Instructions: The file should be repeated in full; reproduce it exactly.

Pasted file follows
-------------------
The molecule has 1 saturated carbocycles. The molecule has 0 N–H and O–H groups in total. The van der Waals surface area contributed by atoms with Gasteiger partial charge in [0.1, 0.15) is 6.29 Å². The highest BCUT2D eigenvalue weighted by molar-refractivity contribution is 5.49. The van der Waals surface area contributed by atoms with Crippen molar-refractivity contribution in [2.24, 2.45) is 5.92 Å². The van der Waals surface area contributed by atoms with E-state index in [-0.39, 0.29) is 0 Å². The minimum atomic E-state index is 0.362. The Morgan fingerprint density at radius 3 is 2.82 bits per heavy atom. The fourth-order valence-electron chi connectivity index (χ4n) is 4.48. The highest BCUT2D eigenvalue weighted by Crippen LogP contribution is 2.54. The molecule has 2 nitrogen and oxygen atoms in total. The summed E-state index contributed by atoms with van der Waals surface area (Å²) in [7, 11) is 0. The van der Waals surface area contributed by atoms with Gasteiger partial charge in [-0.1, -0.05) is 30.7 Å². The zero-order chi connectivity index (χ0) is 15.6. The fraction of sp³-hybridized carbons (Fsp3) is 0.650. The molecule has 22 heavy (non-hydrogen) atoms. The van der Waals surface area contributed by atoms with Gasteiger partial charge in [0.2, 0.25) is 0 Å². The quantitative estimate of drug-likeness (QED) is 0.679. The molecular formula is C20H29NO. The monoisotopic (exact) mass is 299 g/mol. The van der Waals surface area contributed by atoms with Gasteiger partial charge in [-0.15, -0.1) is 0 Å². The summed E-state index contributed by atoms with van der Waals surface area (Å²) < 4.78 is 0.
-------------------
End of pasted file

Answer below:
The molecule has 1 saturated carbocycles. The molecule has 0 N–H and O–H groups in total. The van der Waals surface area contributed by atoms with Gasteiger partial charge in [0.1, 0.15) is 6.29 Å². The highest BCUT2D eigenvalue weighted by molar-refractivity contribution is 5.49. The van der Waals surface area contributed by atoms with Crippen molar-refractivity contribution in [2.24, 2.45) is 5.92 Å². The van der Waals surface area contributed by atoms with E-state index in [-0.39, 0.29) is 0 Å². The minimum atomic E-state index is 0.362. The Morgan fingerprint density at radius 3 is 2.82 bits per heavy atom. The fourth-order valence-electron chi connectivity index (χ4n) is 4.48. The highest BCUT2D eigenvalue weighted by Crippen LogP contribution is 2.54. The molecule has 2 nitrogen and oxygen atoms in total. The summed E-state index contributed by atoms with van der Waals surface area (Å²) in [7, 11) is 0. The van der Waals surface area contributed by atoms with Gasteiger partial charge in [-0.1, -0.05) is 30.7 Å². The zero-order chi connectivity index (χ0) is 15.6. The fraction of sp³-hybridized carbons (Fsp3) is 0.650. The molecule has 22 heavy (non-hydrogen) atoms. The van der Waals surface area contributed by atoms with Gasteiger partial charge in [0.2, 0.25) is 0 Å². The quantitative estimate of drug-likeness (QED) is 0.679. The molecular formula is C20H29NO. The monoisotopic (exact) mass is 299 g/mol. The van der Waals surface area contributed by atoms with Gasteiger partial charge in [-0.15, -0.1) is 0 Å². The summed E-state index contributed by atoms with van der Waals surface area (Å²) < 4.78 is 0.